When I first saw the beautifully rendered graphite drawings of artist Daniel Bretton Tisdale, they called to mind the Harlem Renaissance-era portraits of Winold Reiss, with their fully articulated faces and simple outlines suggesting clothing. The Watts, California native, armed with an MFA from Otis/Parsons School of Design is proficient in several mediums including drawing, painting, performance and photography. He has been exhibited in over 100 galleries and museums including the Smithsonian in DC; the Whitney, Studio Museum in Harlem and International Center of Photography ICP in New York; the Institute of Contemporary Art in Boston; the Jewish Museum in San Francisco and the National Civil Rights Museum in Memphis.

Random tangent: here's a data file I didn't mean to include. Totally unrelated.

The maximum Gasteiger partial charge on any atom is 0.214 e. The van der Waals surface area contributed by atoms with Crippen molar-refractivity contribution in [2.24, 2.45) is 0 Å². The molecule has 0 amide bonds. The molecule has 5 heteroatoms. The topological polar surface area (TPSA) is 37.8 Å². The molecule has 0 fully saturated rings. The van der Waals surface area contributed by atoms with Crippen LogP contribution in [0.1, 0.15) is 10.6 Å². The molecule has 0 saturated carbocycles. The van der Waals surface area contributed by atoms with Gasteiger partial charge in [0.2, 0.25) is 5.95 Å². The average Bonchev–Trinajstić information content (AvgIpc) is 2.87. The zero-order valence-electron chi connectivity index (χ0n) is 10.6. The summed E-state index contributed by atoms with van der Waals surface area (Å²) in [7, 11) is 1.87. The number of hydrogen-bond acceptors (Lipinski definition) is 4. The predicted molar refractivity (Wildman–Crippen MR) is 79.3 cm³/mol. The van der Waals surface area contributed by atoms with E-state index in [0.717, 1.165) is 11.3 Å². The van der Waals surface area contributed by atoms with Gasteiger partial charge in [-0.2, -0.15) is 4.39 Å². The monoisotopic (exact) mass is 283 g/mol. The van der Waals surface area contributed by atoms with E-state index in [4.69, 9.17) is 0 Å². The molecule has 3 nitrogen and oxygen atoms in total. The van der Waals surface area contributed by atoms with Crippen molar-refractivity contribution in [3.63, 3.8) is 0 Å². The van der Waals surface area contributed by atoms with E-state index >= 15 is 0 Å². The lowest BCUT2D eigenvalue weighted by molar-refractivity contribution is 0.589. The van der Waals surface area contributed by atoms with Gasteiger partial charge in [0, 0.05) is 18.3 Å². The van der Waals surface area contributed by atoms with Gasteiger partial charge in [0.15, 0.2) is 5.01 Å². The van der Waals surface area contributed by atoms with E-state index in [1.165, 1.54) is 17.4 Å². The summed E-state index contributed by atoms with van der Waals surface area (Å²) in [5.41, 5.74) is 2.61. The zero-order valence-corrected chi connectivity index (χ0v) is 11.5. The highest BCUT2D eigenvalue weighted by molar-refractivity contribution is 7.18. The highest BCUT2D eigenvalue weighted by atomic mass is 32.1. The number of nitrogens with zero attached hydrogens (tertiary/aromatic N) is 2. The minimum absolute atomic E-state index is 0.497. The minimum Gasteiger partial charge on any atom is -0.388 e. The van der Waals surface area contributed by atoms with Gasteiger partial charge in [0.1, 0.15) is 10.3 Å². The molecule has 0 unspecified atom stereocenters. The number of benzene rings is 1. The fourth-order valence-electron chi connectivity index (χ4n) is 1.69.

His work has garnered several awards and fellowships such as the National Endowment of the Arts (NEA) and the White House Millennium Arts Council and is among the permanent collections of the Norton and MacArthur Foundations.
He has distinguished himself as an educator at Teacher’s College at Columbia University as well as the Getty, Bronx and New Museums. Through his Tisdale Studio, he is now offering master drawing lessons at the intermediate and advanced levels for private students. For further information, contact him at TisdaleStudio@yahoo.com.
“James Baldwin,” 2007, (graphite on Italian handmade paper) from the “Harlem Masters” series.